Control, Not Chance - XLerant

Budgeting: Critical Part of the Strategic Planning Process

Rather than view budgeting as an annual exercise, CFOs should fully integrate it into the strategic planning process. Doing so will help “close the loop” between planning and execution, as well increase engagement, ownership and even productivity of your staff.

Here are 5 benefits that will be gained by incorporating budgeting into the strategic plan, including tips for success.

1. Employees will feel like they belong to the institution.

Employees feel most connected to the departments they work in. And understandably so. Budgeting as a channel for communicating the College or University’s strategy to department heads will help each department understand its unique role in fulfilling the overall vision for their institution, including specific goals and objectives from a budgeting standpoint. And when employees are able to communicate their department’s needs while keeping the mission at the forefront—strategy suddenly becomes actionable.

2. The Board and leadership team will gain valuable insight.

Budgetary transparency—the ability to see where everyone stands in the process—can greatly impact leadership’s ability to meet strategic objectives. Budget holders should be asked to include documentation to justify their numbers, demonstrating how each line item or project aligns to specific strategic objectives. This will provide valuable insight and enable more informed decision making by the CFO and his or her leadership team as they consider funding requests and budget cuts.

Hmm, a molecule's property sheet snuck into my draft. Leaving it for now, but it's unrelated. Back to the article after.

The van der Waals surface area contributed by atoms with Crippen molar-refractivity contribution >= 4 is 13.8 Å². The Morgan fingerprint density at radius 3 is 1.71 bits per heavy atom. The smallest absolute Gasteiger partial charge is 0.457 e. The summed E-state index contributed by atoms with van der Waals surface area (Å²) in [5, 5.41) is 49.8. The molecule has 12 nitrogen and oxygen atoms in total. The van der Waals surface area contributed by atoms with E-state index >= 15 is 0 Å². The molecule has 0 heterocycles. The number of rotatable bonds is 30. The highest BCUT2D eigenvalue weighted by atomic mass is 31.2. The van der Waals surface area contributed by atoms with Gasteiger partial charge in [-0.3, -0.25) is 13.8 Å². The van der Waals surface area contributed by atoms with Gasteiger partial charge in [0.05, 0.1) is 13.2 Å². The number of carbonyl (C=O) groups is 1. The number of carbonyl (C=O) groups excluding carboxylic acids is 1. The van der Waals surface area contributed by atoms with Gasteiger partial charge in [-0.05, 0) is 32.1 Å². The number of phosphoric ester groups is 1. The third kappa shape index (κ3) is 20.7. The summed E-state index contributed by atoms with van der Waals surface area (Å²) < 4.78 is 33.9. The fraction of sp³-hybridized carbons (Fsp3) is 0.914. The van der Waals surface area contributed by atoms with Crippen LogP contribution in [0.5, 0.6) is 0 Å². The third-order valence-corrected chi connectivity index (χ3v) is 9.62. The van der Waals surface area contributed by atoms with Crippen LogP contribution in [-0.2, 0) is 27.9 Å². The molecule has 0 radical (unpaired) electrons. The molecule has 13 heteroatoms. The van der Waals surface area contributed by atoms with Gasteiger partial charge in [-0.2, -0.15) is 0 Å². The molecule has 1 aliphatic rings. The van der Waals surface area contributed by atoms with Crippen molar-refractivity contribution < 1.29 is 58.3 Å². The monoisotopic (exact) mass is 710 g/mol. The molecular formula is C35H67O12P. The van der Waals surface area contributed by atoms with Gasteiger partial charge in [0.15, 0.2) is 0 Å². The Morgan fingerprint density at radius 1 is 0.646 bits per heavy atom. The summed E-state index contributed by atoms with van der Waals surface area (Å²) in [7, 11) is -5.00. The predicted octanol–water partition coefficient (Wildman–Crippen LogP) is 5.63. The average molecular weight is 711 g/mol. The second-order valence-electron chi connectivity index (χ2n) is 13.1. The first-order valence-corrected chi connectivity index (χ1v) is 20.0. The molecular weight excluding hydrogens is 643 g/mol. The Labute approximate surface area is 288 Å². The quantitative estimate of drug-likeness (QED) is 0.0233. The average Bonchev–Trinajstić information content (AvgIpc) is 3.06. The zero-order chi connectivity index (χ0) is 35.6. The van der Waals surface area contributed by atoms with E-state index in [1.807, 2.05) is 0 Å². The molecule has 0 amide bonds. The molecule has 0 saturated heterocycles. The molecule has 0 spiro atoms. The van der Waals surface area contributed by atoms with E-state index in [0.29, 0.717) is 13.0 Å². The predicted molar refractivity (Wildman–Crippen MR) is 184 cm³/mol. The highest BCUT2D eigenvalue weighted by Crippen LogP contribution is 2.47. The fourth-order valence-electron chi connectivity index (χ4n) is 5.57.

“Research reveals that the ownership achieved from being involved in the budgeting process actually improves employee engagement.”

3. The numbers will be more accurate.

Individual department leaders are hired because they are the “experts” in their respective domains. Engaging them in determining how they will execute against objectives gives you the best possible thinking across the institution, and will greatly improve the accuracy of your final numbers. Having a plan with numbers you can trust means less money tied up in contingency funds—and the potential to put those dollars to work throughout the year.

4. Owners of a budget will be more engaged.

In real estate, owners likely care more about their homes than renters because…well… they own their home. Similarly, research reveals that the ownership achieved from being involved in the budgeting process actually improves employee engagement. When budget holders in a company are given more control over planning and performance—including an understanding of how their work contributes to the greater good—they feel ownership of their budgets, and as a result, are more engaged.

5. Productivity and profitability will increase.

Face it, no budget manager wakes up and says, “Oh good, today I get to do a budget!” But engaging employees in the budgeting process—clearly sharing the overall strategy, encouraging two-way communication, and providing ownership of numbers is one of the best ways to ensure your organization meets it financial and strategic goals. It also gives the CFO more confidence in the numbers that are presented.


In closing, the CFO can elevate their strategic plan by incorporating a strong and empowering budgeting process that engages employees, creates ownership and delivers insight into an institution’s vision through the expression of accurate dollars and cents. Further, when all department heads feel a part of the whole pie rather than a single piece (a department) the CFO’s goals are more easily met.

To read more – this Business Officer Magazine article provides financial leaders with a cross-industry look at how three higher education institutions are innovating to achieve a forward-thinking culture, and tying their budgets to the strategic plan.

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